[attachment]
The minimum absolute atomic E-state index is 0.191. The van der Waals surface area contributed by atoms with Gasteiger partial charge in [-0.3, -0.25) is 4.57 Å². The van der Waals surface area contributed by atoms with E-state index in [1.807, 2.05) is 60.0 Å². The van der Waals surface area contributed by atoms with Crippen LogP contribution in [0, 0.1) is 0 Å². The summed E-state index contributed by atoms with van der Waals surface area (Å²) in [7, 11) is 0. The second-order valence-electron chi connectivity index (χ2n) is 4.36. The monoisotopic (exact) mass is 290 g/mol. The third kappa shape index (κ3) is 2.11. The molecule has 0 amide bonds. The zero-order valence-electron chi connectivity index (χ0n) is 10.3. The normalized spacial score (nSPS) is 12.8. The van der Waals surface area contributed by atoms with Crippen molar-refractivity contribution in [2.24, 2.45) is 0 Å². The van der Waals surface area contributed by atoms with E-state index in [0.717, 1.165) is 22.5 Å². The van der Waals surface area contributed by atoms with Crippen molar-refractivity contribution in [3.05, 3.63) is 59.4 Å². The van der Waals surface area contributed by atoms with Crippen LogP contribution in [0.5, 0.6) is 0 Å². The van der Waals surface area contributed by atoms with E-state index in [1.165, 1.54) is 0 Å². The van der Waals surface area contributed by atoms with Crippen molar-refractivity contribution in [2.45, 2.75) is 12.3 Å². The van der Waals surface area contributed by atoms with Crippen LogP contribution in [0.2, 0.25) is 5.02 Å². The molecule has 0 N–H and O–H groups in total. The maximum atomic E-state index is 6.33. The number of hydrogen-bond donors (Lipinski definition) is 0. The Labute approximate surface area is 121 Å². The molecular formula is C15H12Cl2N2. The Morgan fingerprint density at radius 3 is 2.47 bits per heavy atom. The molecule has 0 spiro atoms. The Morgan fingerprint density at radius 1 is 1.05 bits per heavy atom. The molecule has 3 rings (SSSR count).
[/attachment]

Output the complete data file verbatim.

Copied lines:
The minimum absolute atomic E-state index is 0.191. The van der Waals surface area contributed by atoms with Gasteiger partial charge in [-0.3, -0.25) is 4.57 Å². The van der Waals surface area contributed by atoms with E-state index in [1.807, 2.05) is 60.0 Å². The van der Waals surface area contributed by atoms with Crippen LogP contribution in [0, 0.1) is 0 Å². The summed E-state index contributed by atoms with van der Waals surface area (Å²) in [7, 11) is 0. The second-order valence-electron chi connectivity index (χ2n) is 4.36. The monoisotopic (exact) mass is 290 g/mol. The third kappa shape index (κ3) is 2.11. The molecule has 0 amide bonds. The zero-order valence-electron chi connectivity index (χ0n) is 10.3. The normalized spacial score (nSPS) is 12.8. The van der Waals surface area contributed by atoms with Crippen molar-refractivity contribution in [2.24, 2.45) is 0 Å². The van der Waals surface area contributed by atoms with E-state index in [0.717, 1.165) is 22.5 Å². The van der Waals surface area contributed by atoms with Crippen molar-refractivity contribution in [3.05, 3.63) is 59.4 Å². The van der Waals surface area contributed by atoms with Crippen LogP contribution in [0.5, 0.6) is 0 Å². The van der Waals surface area contributed by atoms with E-state index in [1.165, 1.54) is 0 Å². The van der Waals surface area contributed by atoms with Crippen molar-refractivity contribution in [2.45, 2.75) is 12.3 Å². The van der Waals surface area contributed by atoms with Crippen LogP contribution in [0.2, 0.25) is 5.02 Å². The molecule has 0 N–H and O–H groups in total. The maximum atomic E-state index is 6.33. The number of hydrogen-bond donors (Lipinski definition) is 0. The Labute approximate surface area is 121 Å². The molecular formula is C15H12Cl2N2. The Morgan fingerprint density at radius 3 is 2.47 bits per heavy atom. The molecule has 0 spiro atoms. The Morgan fingerprint density at radius 1 is 1.05 bits per heavy atom. The molecule has 3 rings (SSSR count).